Entrance fee: Free

Getting there: Head to Harajuku Station on the JR line. The station runs parallel with the park so its not hard to find.

When to go: The park starts to get busy from late morning. But late afternoon as always produces the best light.

Top photo tip: Walk around and immerse yourself in the activities and don’t be afraid to approach people and get involved with the festivities. Japanese people are friendly and welcoming.

yoyogi-park-tokyo-japan-cheery-blossom

Sumida Park (隅田公園) – Tokyo

Sumida Park is a great place to enjoy the cherry blossom and some of Tokyo’s most impressive landmarks. The Skytree in the background and Sumida River in the foreground reflect the 100’s of Sakura trees that line the banks of the river perfectly.

Entrance fee: Free unless you take a river cruise.

Getting there: Take the train to Asakusa Station. From there head north up the river a couple of blocks and the park is located on the opposite side of the river. To get to the park cross the bridge right outside the station and head north to get to the park.

When to go: Both sunrise and sunset are great times to capture the views across the river.

Top photo tip: Look to frame the Skytree with cherry blossom

sumida-park-tokyo-japan-cheery-blossom

Chureito Pagoda (忠霊塔)- Mount Fuji

Chureito Pagoda is one of the most popular spots for photographers in the country. With its perfect composition of Mount Fuji in the background and Sakura trees to the left, it’s obvious why. Built in 1963, the Pagoda is still new so doesn’t attract much attention from locals. It’s almost only for tourists.

It wasn’t long ago that this spot was unknown and all you had to worry about was the hundreds of steps up to the pagoda. Now there is a queue to the viewing platform that only allows you 5 minutes and no tripods. This isn’t a huge problem for photographers though as its quite at sunrise and sunset when the light is at its best. At that time the guards either haven’t started or already finished for the day.

Entrance fee: Free

Getting there: You need to catch a train from Kawaguchiko to Shimoyoshida before making the short walk under the road. Don’t forget the 396 steps to the Pagodas base. Unfortunately, the trains don’t run before sunrise during cherry blossom season so your only option is a taxi or bike.

When to go: Sunrise, Sunset and blue hour are all great times to shoot this iconic scene.

Top photo tip: Look to arrive up to an hour before sunrise to get yourself a good spot.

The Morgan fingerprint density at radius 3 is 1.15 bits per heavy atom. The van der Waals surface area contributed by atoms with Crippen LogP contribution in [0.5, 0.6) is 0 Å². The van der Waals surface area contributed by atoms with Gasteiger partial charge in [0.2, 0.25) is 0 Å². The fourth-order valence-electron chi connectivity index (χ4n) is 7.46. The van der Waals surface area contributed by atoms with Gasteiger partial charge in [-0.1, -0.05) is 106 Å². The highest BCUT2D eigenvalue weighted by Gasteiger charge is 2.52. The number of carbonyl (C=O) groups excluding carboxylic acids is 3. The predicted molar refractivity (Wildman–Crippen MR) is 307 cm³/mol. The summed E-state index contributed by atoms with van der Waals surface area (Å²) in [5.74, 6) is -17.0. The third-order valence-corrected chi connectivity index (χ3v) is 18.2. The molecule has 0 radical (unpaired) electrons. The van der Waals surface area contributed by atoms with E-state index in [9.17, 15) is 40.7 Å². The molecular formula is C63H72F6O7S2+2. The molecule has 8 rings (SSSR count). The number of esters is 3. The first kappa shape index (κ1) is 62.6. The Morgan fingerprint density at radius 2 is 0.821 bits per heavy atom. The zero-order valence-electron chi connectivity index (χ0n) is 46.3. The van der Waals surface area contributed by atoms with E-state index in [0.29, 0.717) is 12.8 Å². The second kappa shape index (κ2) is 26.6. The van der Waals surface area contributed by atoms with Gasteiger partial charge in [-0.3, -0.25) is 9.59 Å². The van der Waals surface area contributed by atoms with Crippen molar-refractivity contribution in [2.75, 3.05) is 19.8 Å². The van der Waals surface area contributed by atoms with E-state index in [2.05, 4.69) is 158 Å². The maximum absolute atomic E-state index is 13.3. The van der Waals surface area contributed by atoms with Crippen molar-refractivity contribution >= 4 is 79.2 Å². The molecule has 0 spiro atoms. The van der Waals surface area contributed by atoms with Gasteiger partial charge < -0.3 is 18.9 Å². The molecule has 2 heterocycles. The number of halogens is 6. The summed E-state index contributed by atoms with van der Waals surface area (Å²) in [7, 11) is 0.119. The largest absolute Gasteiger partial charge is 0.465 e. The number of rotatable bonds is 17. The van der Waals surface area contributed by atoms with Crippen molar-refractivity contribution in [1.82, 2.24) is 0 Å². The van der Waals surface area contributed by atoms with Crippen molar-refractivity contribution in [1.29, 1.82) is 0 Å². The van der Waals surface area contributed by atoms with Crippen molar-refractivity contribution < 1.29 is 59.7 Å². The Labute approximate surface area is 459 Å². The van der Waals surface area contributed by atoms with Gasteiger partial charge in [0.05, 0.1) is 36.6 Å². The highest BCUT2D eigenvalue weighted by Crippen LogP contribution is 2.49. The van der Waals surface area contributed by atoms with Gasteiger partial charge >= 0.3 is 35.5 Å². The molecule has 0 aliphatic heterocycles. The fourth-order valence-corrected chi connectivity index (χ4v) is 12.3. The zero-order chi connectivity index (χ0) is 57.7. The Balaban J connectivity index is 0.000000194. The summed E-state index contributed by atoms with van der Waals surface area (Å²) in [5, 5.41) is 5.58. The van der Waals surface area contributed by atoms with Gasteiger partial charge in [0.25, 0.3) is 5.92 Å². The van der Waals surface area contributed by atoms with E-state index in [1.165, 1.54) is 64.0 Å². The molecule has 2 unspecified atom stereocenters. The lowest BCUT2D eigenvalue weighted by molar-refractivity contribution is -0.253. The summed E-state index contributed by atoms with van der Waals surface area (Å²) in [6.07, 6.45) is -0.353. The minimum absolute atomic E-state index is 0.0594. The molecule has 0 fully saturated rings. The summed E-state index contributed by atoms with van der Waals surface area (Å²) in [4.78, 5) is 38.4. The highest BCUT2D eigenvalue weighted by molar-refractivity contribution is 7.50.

chureito-pagoda-mount-fuji-japan

Kawaguchiko (河口湖駅) – Mount Fuji

The North bank of Lake Kawaguchiko is the location I found best to photograph Mount Fuji. Jump back on the bank on the opposite side of the road and you can capture Fuji reflecting in the lake and framed by cherry blossom.

Entrance fee: Free

Getting there: Catch the red bus and get off at stop 12 and head towards stop 13. Somewhere between these two stops you should be able to find the perfect spot.

When to go: Sunrise. Catch it right and the sky lights up just perfect.

Top photo tip: Don’t just shoot the cherry blossom, head down to the lake shore.

kawaguchiko-mount-fuji

Philosophers Path (哲学の道 ) – Kyoto

The Philosopher’s Path is a pedestrian path that follows a cherry-tree-lined canal in northeast Kyoto. It’s between Ginkaku-ji and Nanzen-ji. It’s very similar to the Meguro river in Tokyo but a little quainter. It is also often filled with girls dressed in traditional attire which can make for some great photos.

Entrance fee: Free

Getting there: Head to Keage on the Tozai line. The Philosopher’s path is just a short walk north. Don’t forget to stop at the Kage incline on the way. An unused rail track lined with Sakura trees.

When to go: Late afternoon is a great time to meander through the path.

Top Photo tip: Don’t be shy. Ask the girls/women in traditional dress to pose for photos. They are very happy to do so but make sure to offer to send them the photo when you get home.

philosophers-path-japan-cheery-blossom

This is a country where culture, tradition and beauty all intertwine to offer endless photo opportunities. At no time is this more impressive than the annual cherry blossom in Japan.